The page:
John Edwards indicted by North Carolina grand jury
A North Carolina grand jury has indicted former Sen. John Edwards on criminal campaign finance violations in connection with a sex scandal.
For the Record, 11:06 a.m. June 3: An earlier version of this article incorrectly gave John Edwards’ age as 58. He is 57.
Edwards, the Democratic nominee for vice president in 2004 and a candidate for president in 2004 and 2008, was charged with four counts of illegal campaign contributions, one count of conspiracy and one count of making false statements. The charges stem from a years-long investigation into whether Edwards used money from two supporters to cover up an affair with Rielle Hunter, a former campaign videographer with whom he had a child.
Prosecutors say the money from Edwards’ supporters to Hunter constituted campaign donations because it furthered his political career. Edwards’ attorneys consider that an improper interpretation of campaign finance laws, and that the case is a matter for the Federal Election Commission, not the courts.
Edwards, 57, is scheduled to appear before a federal magistrate in Winston-Salem, N.C., Friday at 2:30 p.m. EDT. He reportedly had been offered deals to lessen criminal penalties in return for admission of guilt, but he has refused to plead guilty to a felony offense.
“As this indictment shows, we will not permit candidates for high office to abuse their special ability to access the coffers of their political supporters to circumvent our election laws,” Assistant Atty. Gen. Lanny Breuer, chief of the Justice Department’s Criminal Division, said Friday. “Our campaign finance system is designed to preserve the integrity of democratic elections -- for the presidency and all other elected offices -- and we will vigorously pursue abuses of the kind alleged today.”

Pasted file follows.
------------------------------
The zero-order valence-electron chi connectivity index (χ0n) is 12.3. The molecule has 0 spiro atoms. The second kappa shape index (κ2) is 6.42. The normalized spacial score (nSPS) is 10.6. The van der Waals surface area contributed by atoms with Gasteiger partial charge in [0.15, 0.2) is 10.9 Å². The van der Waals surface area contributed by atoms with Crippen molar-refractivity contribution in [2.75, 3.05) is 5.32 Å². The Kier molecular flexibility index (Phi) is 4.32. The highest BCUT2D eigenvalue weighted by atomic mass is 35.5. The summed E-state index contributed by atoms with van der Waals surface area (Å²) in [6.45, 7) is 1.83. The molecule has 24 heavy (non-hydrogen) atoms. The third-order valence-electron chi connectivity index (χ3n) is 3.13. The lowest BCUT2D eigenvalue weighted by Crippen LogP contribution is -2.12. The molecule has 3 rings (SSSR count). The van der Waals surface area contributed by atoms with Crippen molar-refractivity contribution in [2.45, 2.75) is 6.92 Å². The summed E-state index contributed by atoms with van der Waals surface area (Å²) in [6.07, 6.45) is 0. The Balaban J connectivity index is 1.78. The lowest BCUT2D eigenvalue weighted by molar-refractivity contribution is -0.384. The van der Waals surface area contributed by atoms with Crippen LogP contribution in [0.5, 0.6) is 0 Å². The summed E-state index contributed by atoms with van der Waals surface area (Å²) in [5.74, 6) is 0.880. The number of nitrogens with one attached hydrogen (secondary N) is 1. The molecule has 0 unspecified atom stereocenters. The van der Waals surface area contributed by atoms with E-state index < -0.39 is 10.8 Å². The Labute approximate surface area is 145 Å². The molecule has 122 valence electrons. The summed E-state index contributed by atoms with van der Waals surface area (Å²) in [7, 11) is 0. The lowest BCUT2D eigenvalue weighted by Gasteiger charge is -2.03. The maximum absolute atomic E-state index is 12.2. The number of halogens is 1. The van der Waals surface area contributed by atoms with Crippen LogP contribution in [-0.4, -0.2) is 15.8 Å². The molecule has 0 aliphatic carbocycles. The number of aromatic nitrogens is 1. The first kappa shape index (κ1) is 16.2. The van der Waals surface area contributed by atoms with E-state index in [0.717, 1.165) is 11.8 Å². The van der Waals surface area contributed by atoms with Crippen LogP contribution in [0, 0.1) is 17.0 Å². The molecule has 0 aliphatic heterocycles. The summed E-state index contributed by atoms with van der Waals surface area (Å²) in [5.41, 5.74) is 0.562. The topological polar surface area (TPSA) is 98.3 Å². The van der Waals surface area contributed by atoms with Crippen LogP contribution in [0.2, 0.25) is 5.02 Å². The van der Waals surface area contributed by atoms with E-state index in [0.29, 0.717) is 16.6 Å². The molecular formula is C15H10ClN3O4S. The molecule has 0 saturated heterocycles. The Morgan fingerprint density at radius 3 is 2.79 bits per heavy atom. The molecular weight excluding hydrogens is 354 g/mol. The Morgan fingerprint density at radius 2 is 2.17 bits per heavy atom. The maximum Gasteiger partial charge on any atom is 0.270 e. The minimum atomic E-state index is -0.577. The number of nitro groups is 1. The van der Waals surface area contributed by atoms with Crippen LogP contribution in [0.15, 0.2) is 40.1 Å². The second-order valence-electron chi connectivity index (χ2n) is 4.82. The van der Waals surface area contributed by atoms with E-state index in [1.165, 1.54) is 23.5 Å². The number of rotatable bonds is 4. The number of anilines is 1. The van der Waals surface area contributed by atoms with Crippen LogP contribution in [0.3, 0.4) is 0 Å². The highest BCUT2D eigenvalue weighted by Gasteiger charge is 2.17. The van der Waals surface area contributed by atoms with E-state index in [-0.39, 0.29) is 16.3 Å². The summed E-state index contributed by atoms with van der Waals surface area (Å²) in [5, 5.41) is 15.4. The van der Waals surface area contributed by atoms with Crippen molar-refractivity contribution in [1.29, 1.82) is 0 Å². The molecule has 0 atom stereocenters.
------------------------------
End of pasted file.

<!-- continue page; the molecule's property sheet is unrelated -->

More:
Rumors of infidelity dogged Edwards’ 2008 campaign, and he repeatedly denied them. But in January 2010 he acknowledged that he was the father of Frances Quinn Hunter, now 3. His marriage to the late Elizabeth Edwards collapsed as a result.
The money Edwards is alleged to have used to cover up his affair came from his national campaign finance chairman, Fred Baron, who died in 2008, and banking heiress Rachel “Bunny” Mellon, who is 100.
The government alleges that Edwards, in the interests of protecting his political career and his image as a “devoted family man,” engaged in a conspiracy with unnamed others to conspire to accept campaign contributions in excess of federal limits and conceal those contributions from the FEC.
The scheme, as the indictment states, was an effort to hide Edwards’ affair with Hunter and conceal that Edwards fathered her child. Hunter is identified only as “Person B” in the indictment, with former Edwards aide Andrew Young, who initially claimed publicly that he was the father of Hunter’s daughter, identified as “Person A.”
Without identifying Mellon or Baron, the indictment states that Edwards accepted more than $900,000 solicited from two wealthy supporters and used the funds to pay Hunter’s living expenses. The government identified seven checks allegedly sent by Mellon (identified as “Person C”) to support Hunter, and nine instances in which Baron (“Person D”) allegedly paid for Hunter’s travel and living expenses.
Edwards’ lawyers released a statement from Scott E. Thomas, a former chairman of the FEC, who was retained as an expert for the defense team. Thomas said even if the facts as alleged by the government are proven true, Edwards committed no crime.
“These payments would not be considered to be either campaign contributions or campaign expenditures within the meaning of the campaign finance laws,” Thomas said. “The facts do not make out a knowing and willful violation of the campaign finance laws warranting criminal prosecution.”
Thomas called the government’s prosecutorial theory “without precedent in federal election law.”
North Carolina Sen. Kay Hagan said in a statement: “First and foremost, my thoughts and prayers are with the Edwards’ children, Cate, Emma Claire and Jack. They have endured so much pain during the last year, including the passing of their remarkable mother, Elizabeth.”
Staff writer Robin Abcarian contributed to this report.